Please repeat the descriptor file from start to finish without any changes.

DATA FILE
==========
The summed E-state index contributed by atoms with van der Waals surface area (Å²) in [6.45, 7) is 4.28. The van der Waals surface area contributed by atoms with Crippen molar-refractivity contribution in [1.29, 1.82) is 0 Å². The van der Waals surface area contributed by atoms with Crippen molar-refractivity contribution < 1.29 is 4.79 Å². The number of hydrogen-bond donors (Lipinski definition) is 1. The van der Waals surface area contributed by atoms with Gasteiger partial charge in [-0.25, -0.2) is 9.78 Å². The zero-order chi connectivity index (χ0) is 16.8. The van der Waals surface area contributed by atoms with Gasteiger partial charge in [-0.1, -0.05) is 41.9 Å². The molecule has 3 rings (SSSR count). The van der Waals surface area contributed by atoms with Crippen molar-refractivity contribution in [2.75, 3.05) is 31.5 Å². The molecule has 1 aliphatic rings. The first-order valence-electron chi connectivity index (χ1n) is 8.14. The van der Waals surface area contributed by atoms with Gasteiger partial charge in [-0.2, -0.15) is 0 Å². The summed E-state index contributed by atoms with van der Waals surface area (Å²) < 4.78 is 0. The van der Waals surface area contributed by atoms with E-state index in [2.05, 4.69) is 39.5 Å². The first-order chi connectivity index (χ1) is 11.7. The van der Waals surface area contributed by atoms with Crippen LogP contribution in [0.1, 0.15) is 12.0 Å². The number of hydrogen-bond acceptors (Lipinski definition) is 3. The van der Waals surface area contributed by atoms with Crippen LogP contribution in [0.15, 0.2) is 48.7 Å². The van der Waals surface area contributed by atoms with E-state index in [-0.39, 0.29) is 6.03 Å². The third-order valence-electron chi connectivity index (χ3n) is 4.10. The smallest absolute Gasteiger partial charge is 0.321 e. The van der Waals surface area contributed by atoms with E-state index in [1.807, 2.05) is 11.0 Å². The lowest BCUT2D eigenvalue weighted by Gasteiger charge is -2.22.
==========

The summed E-state index contributed by atoms with van der Waals surface area (Å²) in [6.45, 7) is 4.28. The van der Waals surface area contributed by atoms with Crippen molar-refractivity contribution in [1.29, 1.82) is 0 Å². The van der Waals surface area contributed by atoms with Crippen molar-refractivity contribution < 1.29 is 4.79 Å². The number of hydrogen-bond donors (Lipinski definition) is 1. The van der Waals surface area contributed by atoms with Gasteiger partial charge in [-0.25, -0.2) is 9.78 Å². The zero-order chi connectivity index (χ0) is 16.8. The van der Waals surface area contributed by atoms with Gasteiger partial charge in [-0.1, -0.05) is 41.9 Å². The molecule has 3 rings (SSSR count). The van der Waals surface area contributed by atoms with Crippen molar-refractivity contribution in [2.75, 3.05) is 31.5 Å². The molecule has 1 aliphatic rings. The first-order valence-electron chi connectivity index (χ1n) is 8.14. The van der Waals surface area contributed by atoms with Gasteiger partial charge in [-0.2, -0.15) is 0 Å². The summed E-state index contributed by atoms with van der Waals surface area (Å²) < 4.78 is 0. The van der Waals surface area contributed by atoms with E-state index in [2.05, 4.69) is 39.5 Å². The first-order chi connectivity index (χ1) is 11.7. The van der Waals surface area contributed by atoms with Crippen LogP contribution in [0.1, 0.15) is 12.0 Å². The number of hydrogen-bond acceptors (Lipinski definition) is 3. The van der Waals surface area contributed by atoms with Crippen LogP contribution in [0.15, 0.2) is 48.7 Å². The van der Waals surface area contributed by atoms with E-state index in [-0.39, 0.29) is 6.03 Å². The third-order valence-electron chi connectivity index (χ3n) is 4.10. The smallest absolute Gasteiger partial charge is 0.321 e. The van der Waals surface area contributed by atoms with E-state index in [1.807, 2.05) is 11.0 Å². The lowest BCUT2D eigenvalue weighted by Gasteiger charge is -2.22.